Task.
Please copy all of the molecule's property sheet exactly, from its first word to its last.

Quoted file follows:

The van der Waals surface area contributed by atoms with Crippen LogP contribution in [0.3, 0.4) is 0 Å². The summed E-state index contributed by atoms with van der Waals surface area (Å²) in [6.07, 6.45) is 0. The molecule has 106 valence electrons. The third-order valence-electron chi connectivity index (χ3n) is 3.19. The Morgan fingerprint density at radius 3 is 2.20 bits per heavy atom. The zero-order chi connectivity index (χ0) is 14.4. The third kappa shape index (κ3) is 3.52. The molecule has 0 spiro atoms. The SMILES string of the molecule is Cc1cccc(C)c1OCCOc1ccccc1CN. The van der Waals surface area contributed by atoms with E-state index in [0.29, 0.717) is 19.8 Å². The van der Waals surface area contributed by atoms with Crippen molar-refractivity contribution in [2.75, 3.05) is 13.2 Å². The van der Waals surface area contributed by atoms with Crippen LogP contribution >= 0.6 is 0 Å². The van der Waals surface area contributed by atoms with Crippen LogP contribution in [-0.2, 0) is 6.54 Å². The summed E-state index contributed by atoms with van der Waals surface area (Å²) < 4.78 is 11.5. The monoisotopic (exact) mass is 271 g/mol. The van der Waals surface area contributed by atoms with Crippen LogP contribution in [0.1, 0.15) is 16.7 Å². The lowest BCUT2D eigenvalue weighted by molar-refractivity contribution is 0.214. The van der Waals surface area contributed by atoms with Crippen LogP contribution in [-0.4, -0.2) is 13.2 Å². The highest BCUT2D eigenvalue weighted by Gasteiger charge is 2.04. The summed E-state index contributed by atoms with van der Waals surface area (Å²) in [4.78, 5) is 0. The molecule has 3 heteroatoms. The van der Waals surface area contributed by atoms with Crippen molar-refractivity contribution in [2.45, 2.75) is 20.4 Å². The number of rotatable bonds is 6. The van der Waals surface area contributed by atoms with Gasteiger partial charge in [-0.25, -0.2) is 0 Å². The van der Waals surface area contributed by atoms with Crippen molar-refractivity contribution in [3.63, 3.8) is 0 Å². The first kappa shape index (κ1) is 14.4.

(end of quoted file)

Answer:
The van der Waals surface area contributed by atoms with Crippen LogP contribution in [0.3, 0.4) is 0 Å². The summed E-state index contributed by atoms with van der Waals surface area (Å²) in [6.07, 6.45) is 0. The molecule has 106 valence electrons. The third-order valence-electron chi connectivity index (χ3n) is 3.19. The Morgan fingerprint density at radius 3 is 2.20 bits per heavy atom. The zero-order chi connectivity index (χ0) is 14.4. The third kappa shape index (κ3) is 3.52. The molecule has 0 spiro atoms. The SMILES string of the molecule is Cc1cccc(C)c1OCCOc1ccccc1CN. The van der Waals surface area contributed by atoms with E-state index in [0.29, 0.717) is 19.8 Å². The van der Waals surface area contributed by atoms with Crippen molar-refractivity contribution in [2.75, 3.05) is 13.2 Å². The van der Waals surface area contributed by atoms with Crippen LogP contribution >= 0.6 is 0 Å². The van der Waals surface area contributed by atoms with Crippen LogP contribution in [-0.2, 0) is 6.54 Å². The summed E-state index contributed by atoms with van der Waals surface area (Å²) < 4.78 is 11.5. The monoisotopic (exact) mass is 271 g/mol. The van der Waals surface area contributed by atoms with Crippen LogP contribution in [0.1, 0.15) is 16.7 Å². The lowest BCUT2D eigenvalue weighted by molar-refractivity contribution is 0.214. The van der Waals surface area contributed by atoms with Crippen LogP contribution in [-0.4, -0.2) is 13.2 Å². The highest BCUT2D eigenvalue weighted by Gasteiger charge is 2.04. The summed E-state index contributed by atoms with van der Waals surface area (Å²) in [4.78, 5) is 0. The molecule has 3 heteroatoms. The van der Waals surface area contributed by atoms with Crippen molar-refractivity contribution in [2.45, 2.75) is 20.4 Å². The number of rotatable bonds is 6. The van der Waals surface area contributed by atoms with Gasteiger partial charge in [-0.25, -0.2) is 0 Å². The van der Waals surface area contributed by atoms with Crippen molar-refractivity contribution in [3.63, 3.8) is 0 Å². The first kappa shape index (κ1) is 14.4.